Event: Road Race
Olympic History: Rio 2016
Year Born: 1985
Born: Launceston, TAS
Richard “Richie” Porte was born in the small rural area Launceston, Tasmania. Growing up Richie was always active, and known for being a small boy with a big motor and a big heart. Although he was only young his tenacity and grit would see him use the Poatina Road, which winds up into Tasmania’s Central Highlands and defeats most ordinary riders, as a training ground.
Porte excelled predominantly as a triathlete throughout his adolescence, having competed in the sport from 2003, prior to that he was a competitive swimmer. He found work in his teens through lifeguarding at the local pool, and as a vehicle spare parts courier. He even joined Tasmanian Football League as an umpire, which entailed him running the length of the field to follow the direction of play, this effectively doubled as running training for him.
Porte only switched his attention to cycling in 2006 at the age of 21. At the 2008 Tour Down Under competition, he finished ninth overall. Richie’s performance at the 2009 Baby Giro, where he won the individual time trial, brought him to the attention of the professional teams.
His pro career took to an incredible start in 2010 as he notched up his first win in the Time Trial stage at the Tour of Romandie. In what was his first Grand Tour, the 2010 Giro d’Italia, Richie won the Best Young Rider accolade and secured seventh position in the overall classification. Remarkably he led the general classification from stages 11-13, experiencing 3 days in the prestigious “Maglia Rosa” race leaders jersey.
2011 saw less individual success for Richie, nonetheless, he still featured prominently in a number of stages in the Giro, Paris-Nice and Tour of Romandie races.
In 2012, Richie was sought out and signed with Team Sky, and would soon become a key member of the team that assisted Sir Bradley Wiggins in his victory at the Tour de France.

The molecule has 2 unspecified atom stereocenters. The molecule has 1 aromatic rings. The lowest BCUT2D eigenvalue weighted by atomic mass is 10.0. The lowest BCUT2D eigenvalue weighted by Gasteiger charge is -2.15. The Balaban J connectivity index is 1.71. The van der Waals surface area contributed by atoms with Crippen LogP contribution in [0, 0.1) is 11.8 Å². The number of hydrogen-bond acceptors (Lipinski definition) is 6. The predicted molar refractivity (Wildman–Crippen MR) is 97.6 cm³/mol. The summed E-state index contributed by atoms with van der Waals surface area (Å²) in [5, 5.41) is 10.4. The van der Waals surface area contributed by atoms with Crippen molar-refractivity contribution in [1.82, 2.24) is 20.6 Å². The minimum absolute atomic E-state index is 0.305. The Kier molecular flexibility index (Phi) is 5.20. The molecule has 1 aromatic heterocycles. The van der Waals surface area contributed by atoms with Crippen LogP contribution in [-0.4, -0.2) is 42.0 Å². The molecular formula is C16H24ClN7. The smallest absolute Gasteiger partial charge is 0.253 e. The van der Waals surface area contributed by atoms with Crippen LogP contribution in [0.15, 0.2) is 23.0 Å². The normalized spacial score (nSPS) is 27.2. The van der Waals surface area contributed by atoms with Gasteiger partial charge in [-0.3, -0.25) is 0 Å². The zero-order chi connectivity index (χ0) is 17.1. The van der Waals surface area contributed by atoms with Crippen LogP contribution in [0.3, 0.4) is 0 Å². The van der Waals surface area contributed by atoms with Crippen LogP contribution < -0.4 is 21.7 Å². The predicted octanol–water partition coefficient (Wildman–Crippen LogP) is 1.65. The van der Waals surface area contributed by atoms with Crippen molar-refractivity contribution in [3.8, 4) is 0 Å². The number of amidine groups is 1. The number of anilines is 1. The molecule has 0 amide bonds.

In 2013, Richie played an essential support role in teammate Chris Froome's victory at the Tour de France. However, the highlight of that season came in early Spring when Richie was given the opportunity to lead the team at the Paris-Nice stage race. With this, he continued to deliver in fine style winning the prestigious eight-day event.
After a promising start to his 2014 competition campaign, disaster struck in March when he contracted a chest infection which forced him to miss the Giro race. Richie returned in the build-up to the Tour de France and proved his fitness to earn selection for Team Sky's tour squad. However, Richie's early-season illness resurfaced causing him to pay the price when up against the tougher mountainous stages of the race.
Richie then made an excellent initial comeback in his 2015 season, however, some harsh crashes forced him to retire from competition prematurely. Porte recovered by July, just in time to play another key role in Chris Froome's second Tour de France victory.
For his 2016 campaign, Richie made an excelling start with a runner-up spot in the Overall GC at the Tour Down Under. At the Tour de France in July he suffered a couple of unfortunate breaks, firstly a poorly-timed puncture on stage 2 and then a crash with a motorbike on Mont Ventoux.
Showing great tenacity, Richie still secured 5th position in the Overall GC, his best-ever finish at the Tour.
Porte was selected to compete at his first Olympic Games at Rio 2016.
In the Road Race, his chances were promising until he broke his scapula in a crash on a descent with 35km to go. Unfortunately, this injury brought an end to his season.
Having spent the offseason recovering, Richie returned in perfect fashion in 2017.
In the Tour de France he began the race as one of the leading contenders for the yellow jersey. However, Richie, unfortunately, crashed out of the race on the final descent of stage 9. Suffering a fractured collarbone and hip, he was ruled out until the latter stages of the season.
After countless past setbacks and bad luck, the Australian went into the 2020 Tour de France at 35-years-old, but with the same undiminished will to compete for that seemingly elusive podium spot. This time it wasn't going to slip away from him, as the Tasmanian rode his heart out despite a crosswind time-killer in stage 7 and a potentially disastrous puncture in stage 18, he managed to come away with third place.
Richie will compete at his second Olympic Games in Tokyo, with his sights set on a podium finish.